First-quarter reports released this week show that Allison’s reading activity more than doubled, to 47 percent of daily life, spurred by significant losses in the spooning and kissing sectors. Meanwhile, sexual activity plunged 98 percent, falling from record highs during the previous quarter’s thriving joint venture.
Market participants say they suspected the partnership would sour after New Year’s, but that the initial merger seemed an ideal prospect. A housemate familiar with the dissolution said both sides are expected to bounce back, but hopes the recovery speeds up so he can reclaim the couch and the TV remote.
“I just think taking a class or picking up a new hobby would help shore up some dignity at this point,” said Rick, an analyst on the second floor. “And a vibrator might be a good idea, too.”
Shares of crying and sleeping each saw new records in mid-February amid news of a premenstrual-syndrome-driven weight gain and a spike in bitter sentiment around the 14th.
Experts say eating and exercise trends have been leveling out steadily since March, but warn that the dignity sector remains shaky, and the turbulence could ripple outward, potentially stalling the highly anticipated Let’s Date Other People venture.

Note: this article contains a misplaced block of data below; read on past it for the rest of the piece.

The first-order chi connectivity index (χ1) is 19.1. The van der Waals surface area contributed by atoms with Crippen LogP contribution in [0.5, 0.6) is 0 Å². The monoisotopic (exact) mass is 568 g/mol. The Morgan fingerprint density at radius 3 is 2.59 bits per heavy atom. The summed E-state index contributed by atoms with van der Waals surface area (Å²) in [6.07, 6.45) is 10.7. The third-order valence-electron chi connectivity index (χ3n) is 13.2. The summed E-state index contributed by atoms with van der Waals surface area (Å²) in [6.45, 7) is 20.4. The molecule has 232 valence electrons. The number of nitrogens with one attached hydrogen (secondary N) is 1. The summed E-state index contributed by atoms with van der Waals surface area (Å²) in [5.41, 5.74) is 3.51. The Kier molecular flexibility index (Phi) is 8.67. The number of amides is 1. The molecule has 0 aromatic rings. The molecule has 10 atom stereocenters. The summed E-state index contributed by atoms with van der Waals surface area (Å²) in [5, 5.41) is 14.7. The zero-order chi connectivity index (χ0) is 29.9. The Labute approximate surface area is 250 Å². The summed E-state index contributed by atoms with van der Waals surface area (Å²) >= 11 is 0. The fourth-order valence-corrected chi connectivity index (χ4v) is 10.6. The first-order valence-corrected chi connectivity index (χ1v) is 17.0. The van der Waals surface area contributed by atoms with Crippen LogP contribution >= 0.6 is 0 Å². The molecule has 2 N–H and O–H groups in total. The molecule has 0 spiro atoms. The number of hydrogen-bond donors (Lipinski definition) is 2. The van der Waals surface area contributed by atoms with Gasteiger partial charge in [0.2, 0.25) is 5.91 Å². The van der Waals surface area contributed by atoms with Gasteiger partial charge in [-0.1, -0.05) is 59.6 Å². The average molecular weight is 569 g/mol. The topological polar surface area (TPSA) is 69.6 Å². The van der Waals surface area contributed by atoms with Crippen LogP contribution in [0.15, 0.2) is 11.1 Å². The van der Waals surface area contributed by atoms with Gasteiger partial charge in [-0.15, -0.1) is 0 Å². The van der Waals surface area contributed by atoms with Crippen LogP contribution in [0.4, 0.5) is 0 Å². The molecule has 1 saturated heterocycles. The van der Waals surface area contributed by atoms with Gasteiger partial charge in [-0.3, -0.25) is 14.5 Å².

Wine consumption has held steady, despite overall market turmoil, spiking in January, and again last Wednesday and Friday, but dropping off Sunday amid occupational pressures. Observers are wary of labeling the situation a recession.
“It’s really a bullish trend we’re seeing here,” a co-worker said, probably referring to something in the actual economy.
As the downturn shows signs of ending, trading in social-networking bonds is on the rise. Phone calls, e-mails, and Facebook-gawking saw healthy, if slightly compulsive, activity near the end of the quarter.
A source close to the matter said it was time to move on, but would like to emphasize, for the last time—this means you, Kate—that, no, I don’t want to join Match.com.